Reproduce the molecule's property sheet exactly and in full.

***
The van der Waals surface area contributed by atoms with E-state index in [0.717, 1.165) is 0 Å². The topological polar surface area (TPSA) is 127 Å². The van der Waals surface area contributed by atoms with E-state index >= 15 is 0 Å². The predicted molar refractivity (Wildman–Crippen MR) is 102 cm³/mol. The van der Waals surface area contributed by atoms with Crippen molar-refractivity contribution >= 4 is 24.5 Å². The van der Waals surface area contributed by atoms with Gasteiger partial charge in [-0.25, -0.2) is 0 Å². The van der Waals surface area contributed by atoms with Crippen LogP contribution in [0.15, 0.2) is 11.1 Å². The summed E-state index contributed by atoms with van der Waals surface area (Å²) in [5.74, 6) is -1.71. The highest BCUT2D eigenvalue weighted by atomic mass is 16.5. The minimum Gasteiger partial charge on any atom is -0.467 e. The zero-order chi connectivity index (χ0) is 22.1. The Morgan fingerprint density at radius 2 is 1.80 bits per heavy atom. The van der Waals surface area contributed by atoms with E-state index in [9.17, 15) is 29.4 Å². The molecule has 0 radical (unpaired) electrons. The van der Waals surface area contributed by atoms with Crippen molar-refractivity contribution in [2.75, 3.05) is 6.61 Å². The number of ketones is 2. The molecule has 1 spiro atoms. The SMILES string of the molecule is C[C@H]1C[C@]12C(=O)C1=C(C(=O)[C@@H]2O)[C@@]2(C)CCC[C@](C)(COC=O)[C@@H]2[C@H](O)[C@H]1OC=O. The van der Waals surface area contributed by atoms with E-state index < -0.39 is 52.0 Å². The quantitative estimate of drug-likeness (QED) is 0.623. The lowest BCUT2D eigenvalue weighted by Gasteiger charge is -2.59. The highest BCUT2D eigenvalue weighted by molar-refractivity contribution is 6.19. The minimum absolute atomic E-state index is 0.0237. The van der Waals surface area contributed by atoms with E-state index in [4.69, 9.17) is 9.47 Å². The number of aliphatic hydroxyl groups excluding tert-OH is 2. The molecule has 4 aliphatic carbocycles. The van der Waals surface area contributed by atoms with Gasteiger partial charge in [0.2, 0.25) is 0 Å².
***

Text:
The van der Waals surface area contributed by atoms with E-state index in [0.717, 1.165) is 0 Å². The topological polar surface area (TPSA) is 127 Å². The van der Waals surface area contributed by atoms with E-state index >= 15 is 0 Å². The predicted molar refractivity (Wildman–Crippen MR) is 102 cm³/mol. The van der Waals surface area contributed by atoms with Crippen molar-refractivity contribution >= 4 is 24.5 Å². The van der Waals surface area contributed by atoms with Gasteiger partial charge in [-0.25, -0.2) is 0 Å². The van der Waals surface area contributed by atoms with Crippen LogP contribution in [0.15, 0.2) is 11.1 Å². The summed E-state index contributed by atoms with van der Waals surface area (Å²) in [5.74, 6) is -1.71. The highest BCUT2D eigenvalue weighted by atomic mass is 16.5. The minimum Gasteiger partial charge on any atom is -0.467 e. The zero-order chi connectivity index (χ0) is 22.1. The Morgan fingerprint density at radius 2 is 1.80 bits per heavy atom. The van der Waals surface area contributed by atoms with E-state index in [9.17, 15) is 29.4 Å². The molecule has 0 radical (unpaired) electrons. The van der Waals surface area contributed by atoms with Crippen molar-refractivity contribution in [2.75, 3.05) is 6.61 Å². The number of ketones is 2. The molecule has 1 spiro atoms. The SMILES string of the molecule is C[C@H]1C[C@]12C(=O)C1=C(C(=O)[C@@H]2O)[C@@]2(C)CCC[C@](C)(COC=O)[C@@H]2[C@H](O)[C@H]1OC=O. The van der Waals surface area contributed by atoms with E-state index < -0.39 is 52.0 Å². The quantitative estimate of drug-likeness (QED) is 0.623. The lowest BCUT2D eigenvalue weighted by Gasteiger charge is -2.59. The highest BCUT2D eigenvalue weighted by molar-refractivity contribution is 6.19. The minimum absolute atomic E-state index is 0.0237. The van der Waals surface area contributed by atoms with E-state index in [4.69, 9.17) is 9.47 Å². The number of aliphatic hydroxyl groups excluding tert-OH is 2. The molecule has 4 aliphatic carbocycles. The van der Waals surface area contributed by atoms with Gasteiger partial charge in [0.2, 0.25) is 0 Å².